Upon the important subject of religion, in which the rebellion was said to have originated, the declaration said: “Firmly relying ourselves on the truth of Christianity, and acknowledging with gratitude the solace of religion, we disclaim alike the right and the desire to impose our conviction on any of our subjects. We declare it to be our royal will and pleasure that none be in any wise favored, none molested or disquieted, by reason of their religious faith or observances, but that all shall alike enjoy the equal and impartial protection of the law; and we do strictly charge and enjoin ail those who may be in authority under us, that they abstain from all interference with the religious belief or worship of any of our subjects, on pain of our highest displeasure.” It was added that all of whatever race or creed were to be freely and impartially admitted to such offices in her majesty’s service as they were qualified to hold.
Those who inherited lands were to be protected in all rights connected therewith subject to the equitable demands of the state, and in framing and administering the law due regard was to be paid to the ancient rights, usages, and customs of India, With regard to the late rebellion the proclamation declared :- “Our clemency will be extended to all offenders, save and except those who have been or shall be convicted of having directly taken part in the murder of British subjects. With regard to such, the demands of justice forbid the exercise of mercy.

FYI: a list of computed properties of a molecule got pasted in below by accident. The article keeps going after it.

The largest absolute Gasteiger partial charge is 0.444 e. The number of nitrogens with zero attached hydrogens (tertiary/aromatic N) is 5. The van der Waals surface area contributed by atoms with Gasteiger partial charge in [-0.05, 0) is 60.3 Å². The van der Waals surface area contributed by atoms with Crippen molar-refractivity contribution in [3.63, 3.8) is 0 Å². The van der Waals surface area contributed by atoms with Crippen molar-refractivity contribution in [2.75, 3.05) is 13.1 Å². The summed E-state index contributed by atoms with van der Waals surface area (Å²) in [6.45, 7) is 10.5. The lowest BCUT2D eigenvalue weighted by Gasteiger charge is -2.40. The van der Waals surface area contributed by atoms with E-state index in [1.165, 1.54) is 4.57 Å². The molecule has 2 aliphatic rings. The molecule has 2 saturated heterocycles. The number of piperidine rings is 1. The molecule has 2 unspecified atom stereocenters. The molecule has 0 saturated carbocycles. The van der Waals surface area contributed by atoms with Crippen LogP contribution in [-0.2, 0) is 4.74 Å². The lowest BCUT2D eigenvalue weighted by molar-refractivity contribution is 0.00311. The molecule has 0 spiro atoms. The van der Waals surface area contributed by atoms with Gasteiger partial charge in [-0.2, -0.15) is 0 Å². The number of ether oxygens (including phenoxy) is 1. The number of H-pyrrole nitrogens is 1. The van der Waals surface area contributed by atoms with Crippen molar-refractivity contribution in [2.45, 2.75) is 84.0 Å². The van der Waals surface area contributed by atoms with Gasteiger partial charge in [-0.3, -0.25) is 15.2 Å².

To those who have willingly given an asylum to murderers, knowing them to be such, their lives alone can be guaranteed; but in apportioning the penalty due to such persons full consideration will be given to any circumstances under which they have been induced to throw off their allegiance; and large indulgence will be shown to those whose crimes may appear to have originated in too credulous acceptance of the false reports circulated by designing men.
To all others in arms against the government we hereby promise unconditional pardon, amnesty, and oblivion of all offense against ourselves, our crown, and dignity, on their return to their homes and peaceful pursuits.
It is our royal pleasure that these terms of grace and amnesty should be extended to all those who comply with these conditions before the first day of January next. When, by the blessing of Providence, internal tranquillity shall be restored, it is our earnest desire to stimulate the peaceful industry of India, to promote works of public utility and improvement, and to administer its government for the benefit of all our subjects therein. In their prosperity will be our strength, in their contentment our security, and in their gratitude our best reward. And may the God of all power grant to us, and to those in authority under us, strength to carry out these our wishes for the good of our people!”